New Guinea Highlands and Fringe Highlands societies show a range of variation in terms of ideas about witchcraft, on the one hand, and cannibalism on the other. Can we make a sense of this variation? In what follows, I propose to discuss this problem by drawing attention to further patterns of ideas which run across several of the Highlands societies.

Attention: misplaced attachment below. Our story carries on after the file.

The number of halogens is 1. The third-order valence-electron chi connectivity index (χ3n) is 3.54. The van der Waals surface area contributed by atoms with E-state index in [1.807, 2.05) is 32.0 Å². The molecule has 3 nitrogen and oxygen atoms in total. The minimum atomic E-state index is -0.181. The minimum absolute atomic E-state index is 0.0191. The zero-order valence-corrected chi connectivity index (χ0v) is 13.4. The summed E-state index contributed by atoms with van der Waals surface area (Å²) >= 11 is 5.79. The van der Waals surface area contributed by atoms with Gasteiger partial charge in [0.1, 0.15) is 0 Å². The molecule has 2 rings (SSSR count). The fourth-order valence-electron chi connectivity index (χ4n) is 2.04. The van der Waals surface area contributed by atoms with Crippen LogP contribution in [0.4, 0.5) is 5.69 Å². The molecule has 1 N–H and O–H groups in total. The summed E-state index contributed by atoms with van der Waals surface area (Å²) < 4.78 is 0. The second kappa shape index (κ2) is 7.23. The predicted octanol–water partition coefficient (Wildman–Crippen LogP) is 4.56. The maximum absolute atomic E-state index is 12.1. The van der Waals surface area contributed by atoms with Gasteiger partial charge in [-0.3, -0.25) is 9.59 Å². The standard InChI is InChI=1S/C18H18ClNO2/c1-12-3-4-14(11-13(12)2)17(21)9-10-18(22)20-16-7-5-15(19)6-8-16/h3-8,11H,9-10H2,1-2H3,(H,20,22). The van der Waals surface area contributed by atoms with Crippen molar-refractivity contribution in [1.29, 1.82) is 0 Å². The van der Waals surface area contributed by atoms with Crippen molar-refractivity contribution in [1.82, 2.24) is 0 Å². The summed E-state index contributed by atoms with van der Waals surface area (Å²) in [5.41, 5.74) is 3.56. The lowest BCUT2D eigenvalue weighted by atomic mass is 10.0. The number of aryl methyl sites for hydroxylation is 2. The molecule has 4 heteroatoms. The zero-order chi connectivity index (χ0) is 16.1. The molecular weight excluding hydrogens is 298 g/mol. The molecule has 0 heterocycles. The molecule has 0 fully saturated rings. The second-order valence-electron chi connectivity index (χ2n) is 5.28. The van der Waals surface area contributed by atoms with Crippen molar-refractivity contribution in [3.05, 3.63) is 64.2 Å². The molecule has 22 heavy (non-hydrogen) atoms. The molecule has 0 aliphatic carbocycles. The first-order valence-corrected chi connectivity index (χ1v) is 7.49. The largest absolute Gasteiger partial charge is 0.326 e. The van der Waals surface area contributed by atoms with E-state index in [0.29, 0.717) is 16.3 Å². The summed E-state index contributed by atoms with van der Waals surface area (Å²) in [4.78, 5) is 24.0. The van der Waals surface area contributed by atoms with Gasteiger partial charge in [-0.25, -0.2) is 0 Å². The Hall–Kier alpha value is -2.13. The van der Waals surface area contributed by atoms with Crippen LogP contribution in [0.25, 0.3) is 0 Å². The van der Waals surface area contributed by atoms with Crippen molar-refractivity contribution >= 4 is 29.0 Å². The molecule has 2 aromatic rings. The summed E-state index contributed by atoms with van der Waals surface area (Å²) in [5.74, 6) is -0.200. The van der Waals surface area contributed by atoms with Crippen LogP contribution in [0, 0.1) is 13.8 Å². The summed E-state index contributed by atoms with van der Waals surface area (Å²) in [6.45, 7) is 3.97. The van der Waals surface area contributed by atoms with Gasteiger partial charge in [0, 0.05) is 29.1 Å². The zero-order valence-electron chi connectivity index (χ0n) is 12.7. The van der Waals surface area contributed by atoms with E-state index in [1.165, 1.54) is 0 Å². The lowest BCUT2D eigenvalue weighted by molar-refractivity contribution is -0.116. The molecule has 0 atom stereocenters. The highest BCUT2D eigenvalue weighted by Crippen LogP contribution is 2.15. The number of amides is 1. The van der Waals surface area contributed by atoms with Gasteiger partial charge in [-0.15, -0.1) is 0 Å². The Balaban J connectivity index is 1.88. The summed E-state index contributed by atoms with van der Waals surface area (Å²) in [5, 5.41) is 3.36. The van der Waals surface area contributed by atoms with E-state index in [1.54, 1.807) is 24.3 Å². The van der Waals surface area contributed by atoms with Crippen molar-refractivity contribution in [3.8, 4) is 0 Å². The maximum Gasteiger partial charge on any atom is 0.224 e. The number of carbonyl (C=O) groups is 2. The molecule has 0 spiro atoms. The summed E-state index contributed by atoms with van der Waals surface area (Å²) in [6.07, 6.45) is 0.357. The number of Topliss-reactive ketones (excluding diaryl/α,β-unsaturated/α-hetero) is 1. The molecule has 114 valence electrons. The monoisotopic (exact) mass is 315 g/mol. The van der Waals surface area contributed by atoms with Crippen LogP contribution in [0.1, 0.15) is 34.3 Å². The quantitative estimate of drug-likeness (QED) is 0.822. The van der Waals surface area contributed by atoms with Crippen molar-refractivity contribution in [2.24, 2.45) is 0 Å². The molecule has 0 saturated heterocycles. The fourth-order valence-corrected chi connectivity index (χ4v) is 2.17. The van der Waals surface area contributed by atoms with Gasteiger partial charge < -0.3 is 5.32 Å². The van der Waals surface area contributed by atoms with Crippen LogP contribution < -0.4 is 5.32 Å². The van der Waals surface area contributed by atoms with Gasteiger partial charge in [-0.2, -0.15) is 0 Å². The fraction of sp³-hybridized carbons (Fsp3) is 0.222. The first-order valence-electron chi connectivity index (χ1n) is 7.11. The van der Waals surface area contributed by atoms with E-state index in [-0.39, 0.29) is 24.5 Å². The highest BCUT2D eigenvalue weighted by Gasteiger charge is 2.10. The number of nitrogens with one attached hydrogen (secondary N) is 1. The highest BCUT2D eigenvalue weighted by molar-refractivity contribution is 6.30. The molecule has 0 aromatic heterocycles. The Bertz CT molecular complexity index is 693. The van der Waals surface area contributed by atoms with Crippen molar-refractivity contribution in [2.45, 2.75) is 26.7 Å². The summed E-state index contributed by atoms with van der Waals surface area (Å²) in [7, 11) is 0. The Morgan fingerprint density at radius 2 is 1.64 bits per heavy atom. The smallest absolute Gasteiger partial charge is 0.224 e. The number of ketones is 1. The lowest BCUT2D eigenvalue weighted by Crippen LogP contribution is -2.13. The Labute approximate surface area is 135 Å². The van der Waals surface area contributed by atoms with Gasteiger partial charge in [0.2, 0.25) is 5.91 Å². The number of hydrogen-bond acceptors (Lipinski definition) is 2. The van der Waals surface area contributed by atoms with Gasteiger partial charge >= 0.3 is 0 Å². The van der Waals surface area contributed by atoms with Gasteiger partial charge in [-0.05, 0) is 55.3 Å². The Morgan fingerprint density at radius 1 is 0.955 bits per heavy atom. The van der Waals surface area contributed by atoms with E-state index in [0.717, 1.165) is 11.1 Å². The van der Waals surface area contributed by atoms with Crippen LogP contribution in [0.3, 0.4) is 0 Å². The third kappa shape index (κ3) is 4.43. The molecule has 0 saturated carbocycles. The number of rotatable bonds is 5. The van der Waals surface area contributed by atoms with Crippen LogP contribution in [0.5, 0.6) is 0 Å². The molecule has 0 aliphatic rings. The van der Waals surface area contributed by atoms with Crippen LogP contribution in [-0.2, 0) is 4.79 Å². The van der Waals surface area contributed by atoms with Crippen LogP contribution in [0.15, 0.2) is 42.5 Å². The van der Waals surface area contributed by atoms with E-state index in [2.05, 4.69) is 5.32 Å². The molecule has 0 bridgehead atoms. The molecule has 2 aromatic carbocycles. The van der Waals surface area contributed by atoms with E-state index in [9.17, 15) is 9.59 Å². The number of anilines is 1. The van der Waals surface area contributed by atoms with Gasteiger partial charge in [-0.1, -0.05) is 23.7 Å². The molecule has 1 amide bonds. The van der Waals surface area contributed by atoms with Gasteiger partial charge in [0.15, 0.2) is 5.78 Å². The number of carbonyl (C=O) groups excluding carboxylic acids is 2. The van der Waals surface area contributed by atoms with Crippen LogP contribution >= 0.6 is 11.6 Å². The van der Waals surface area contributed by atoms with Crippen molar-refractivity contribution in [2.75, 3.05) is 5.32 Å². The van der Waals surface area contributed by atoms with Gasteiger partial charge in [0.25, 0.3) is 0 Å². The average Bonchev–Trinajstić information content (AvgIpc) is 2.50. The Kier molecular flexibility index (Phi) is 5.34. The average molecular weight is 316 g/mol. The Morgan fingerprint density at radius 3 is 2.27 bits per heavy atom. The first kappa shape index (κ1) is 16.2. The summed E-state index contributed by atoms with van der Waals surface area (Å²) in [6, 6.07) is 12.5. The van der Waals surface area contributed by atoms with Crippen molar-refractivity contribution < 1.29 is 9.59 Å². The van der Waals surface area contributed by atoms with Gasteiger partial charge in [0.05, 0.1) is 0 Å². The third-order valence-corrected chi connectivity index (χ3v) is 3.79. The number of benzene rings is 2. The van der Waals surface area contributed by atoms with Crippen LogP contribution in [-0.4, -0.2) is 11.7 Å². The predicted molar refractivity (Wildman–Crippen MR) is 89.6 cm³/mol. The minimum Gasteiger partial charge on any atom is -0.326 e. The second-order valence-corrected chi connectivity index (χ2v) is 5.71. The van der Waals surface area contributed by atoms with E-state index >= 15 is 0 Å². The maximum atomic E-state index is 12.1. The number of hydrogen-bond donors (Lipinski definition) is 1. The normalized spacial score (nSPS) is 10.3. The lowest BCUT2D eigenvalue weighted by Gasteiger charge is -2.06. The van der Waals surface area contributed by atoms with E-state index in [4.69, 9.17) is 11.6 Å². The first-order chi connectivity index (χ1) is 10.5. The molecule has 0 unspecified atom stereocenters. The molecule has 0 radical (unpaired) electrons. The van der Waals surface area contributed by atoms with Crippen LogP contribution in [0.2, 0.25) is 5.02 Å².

At the outset, I must make it clear that in concentrating on ideas I do not mean to suggest that these are in themselves determinant. To the contrary, if we look at the Highlands area in geographical terms, it is evident that the practice of cannibalism is (according to reports) associated most clearly with sparsely-populated fringe regions where large herds of domestic pigs are absent. Although we cannot argue from this that protein-hungry people become anthropophagous, there is obviously a material correlation of some interest here. The reasons why the argument cannot be made in a simple manner are that, first, the fringe peoples have alternative sources of protein in wild game, including feral pigs themselves, so that they are not necessarily or universally protein-hungry at all; and second, cannibalism as an approved practice has been reported from the Gimi and Fore Areas of the Eastern Highlands, where herds of domestic pigs are certainly kept. Overall, however, there is sufficient evidence to enable us to speculate that in the areas where agricultural intensification has proceeded to its greatest lengths, cannibalism is absent, and a classic complex of symbolic associations between witchcraft, greed, incest and cannibalism emerges.